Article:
Both the EAR and the ITAR govern exports to foreign nationals. Under the EAR, BIS controls the release of dual-use items and technology to foreign nationals. Under the ITAR, the Directorate of Defense Trade Controls (DDTC) regulates goods and services designed for military purposes including the release of technology, training, weapons, satellites, munitions and all other items covered under the United States Munitions List (USML).
Both BIS and DDTC use broad brushstrokes when they refer to the release of technology, which includes the “visual inspection or view” of technology, manufacturing operations, emails, staff meetings, and drawings. Even oral conversations can be considered deemed exports. This makes the deemed export rule difficult for U.S. employers, especially those who hire foreign nationals, conduct plant tours for visitors, or entertain prospective foreign buyers. Even foreign national students enrolled in U.S. universities working on controlled technology are subject to the deemed export rules. Typically, companies involved in aerospace, defense contracting, electronics, semiconductors, software, energy, telecommunications, manufacturing industries, and even universities are most susceptible to deemed export issues.
All companies involved in any controlled technology, whether EAR or ITAR, must make it a priority to determine whether a license is required long before any activity takes place. Under the ITAR, a deemed export would require a DSP-5 license, Technical Assistance Agreement (TAA), or Manufacturing License Agreement (MLA) as applicable. If you are uncertain as to whether you need a deemed export license or an ITAR license, you should seek appropriate assistance from a compliance professional or direction from DDTC before beginning any activity.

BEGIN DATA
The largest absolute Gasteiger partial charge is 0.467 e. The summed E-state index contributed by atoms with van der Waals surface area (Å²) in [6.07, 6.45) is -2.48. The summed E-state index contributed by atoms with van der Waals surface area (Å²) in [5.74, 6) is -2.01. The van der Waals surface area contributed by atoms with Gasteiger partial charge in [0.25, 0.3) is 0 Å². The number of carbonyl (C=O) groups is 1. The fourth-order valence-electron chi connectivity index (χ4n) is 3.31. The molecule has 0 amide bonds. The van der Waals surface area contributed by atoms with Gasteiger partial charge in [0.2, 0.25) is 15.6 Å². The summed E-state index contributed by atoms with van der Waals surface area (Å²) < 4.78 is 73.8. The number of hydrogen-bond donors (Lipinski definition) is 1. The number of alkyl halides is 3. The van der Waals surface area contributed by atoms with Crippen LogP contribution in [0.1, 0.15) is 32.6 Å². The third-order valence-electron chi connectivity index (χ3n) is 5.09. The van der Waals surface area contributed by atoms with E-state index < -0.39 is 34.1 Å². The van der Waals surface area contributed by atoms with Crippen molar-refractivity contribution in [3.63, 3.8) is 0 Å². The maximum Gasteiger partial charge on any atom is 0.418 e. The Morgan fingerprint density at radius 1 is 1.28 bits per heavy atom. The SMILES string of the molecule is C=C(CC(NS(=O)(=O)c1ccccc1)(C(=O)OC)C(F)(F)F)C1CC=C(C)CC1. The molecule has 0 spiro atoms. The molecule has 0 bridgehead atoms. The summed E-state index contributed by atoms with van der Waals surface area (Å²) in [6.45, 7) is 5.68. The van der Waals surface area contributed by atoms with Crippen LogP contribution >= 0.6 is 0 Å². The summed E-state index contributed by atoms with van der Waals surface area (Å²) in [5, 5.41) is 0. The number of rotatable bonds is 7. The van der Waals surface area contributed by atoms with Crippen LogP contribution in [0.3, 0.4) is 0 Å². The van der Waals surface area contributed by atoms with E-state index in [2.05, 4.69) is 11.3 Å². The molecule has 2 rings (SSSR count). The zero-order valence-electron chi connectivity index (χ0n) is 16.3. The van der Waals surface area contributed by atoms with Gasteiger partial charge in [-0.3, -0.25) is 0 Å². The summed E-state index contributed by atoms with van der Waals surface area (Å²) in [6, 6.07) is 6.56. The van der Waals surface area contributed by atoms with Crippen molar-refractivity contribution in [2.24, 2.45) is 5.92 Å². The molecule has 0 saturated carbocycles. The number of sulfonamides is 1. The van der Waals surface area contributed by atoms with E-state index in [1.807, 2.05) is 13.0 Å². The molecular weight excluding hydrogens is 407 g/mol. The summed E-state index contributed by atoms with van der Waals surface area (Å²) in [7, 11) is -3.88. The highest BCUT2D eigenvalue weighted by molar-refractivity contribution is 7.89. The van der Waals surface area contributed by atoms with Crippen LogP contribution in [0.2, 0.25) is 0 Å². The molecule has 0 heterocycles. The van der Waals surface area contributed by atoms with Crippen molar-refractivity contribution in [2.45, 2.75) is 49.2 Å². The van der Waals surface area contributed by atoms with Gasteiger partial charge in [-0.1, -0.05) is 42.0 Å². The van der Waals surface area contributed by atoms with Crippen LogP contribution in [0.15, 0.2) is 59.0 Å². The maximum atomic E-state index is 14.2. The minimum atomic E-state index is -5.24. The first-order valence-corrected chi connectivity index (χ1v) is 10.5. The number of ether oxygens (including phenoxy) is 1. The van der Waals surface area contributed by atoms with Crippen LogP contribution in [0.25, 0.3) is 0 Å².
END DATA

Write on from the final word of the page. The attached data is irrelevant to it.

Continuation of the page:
In addition to determining licensing requirements, companies should carefully screen all foreign nationals, visitors, potential employees, international buyers and even vendors. While the regulations do not specifically require extensive background checks and screening, implementing robust compliance procedures can help minimize risk exposures and potential violations. Companies should also integrate regular self-assessments into their compliance plan as an added measure to minimize liabilities. A robust compliance policy will cover when and how to apply for a deemed export license long before any deemed export activity takes place.
Companies also must have adequate, regular and consistent deemed export training in place for all employees. Companies and employees must understand that a physical export does not have to take place for a deemed export to occur. Remember that by merely discussing controlled technology or by jotting down information on a cocktail napkin in the presence of a foreign national that a deemed export violation could occur, whether intentional or not. The export of controlled technology to a foreign national is a deemed export regardless of where or how the export takes place.
While it is impossible for us to review everything about deemed exports in this article, I hope that the information provided has helped you to understand what a deemed export is and that enforcement actions are severe for those who do not comply. I recommend that every company include deemed export procedures into their compliance policy and provide regular and consistent training to their employees. Proactive compliance is one of the best preventative measures and is a mitigating factor should an issue arise.
This article was first published in December 2009 and has been updated to include current information, links and formatting.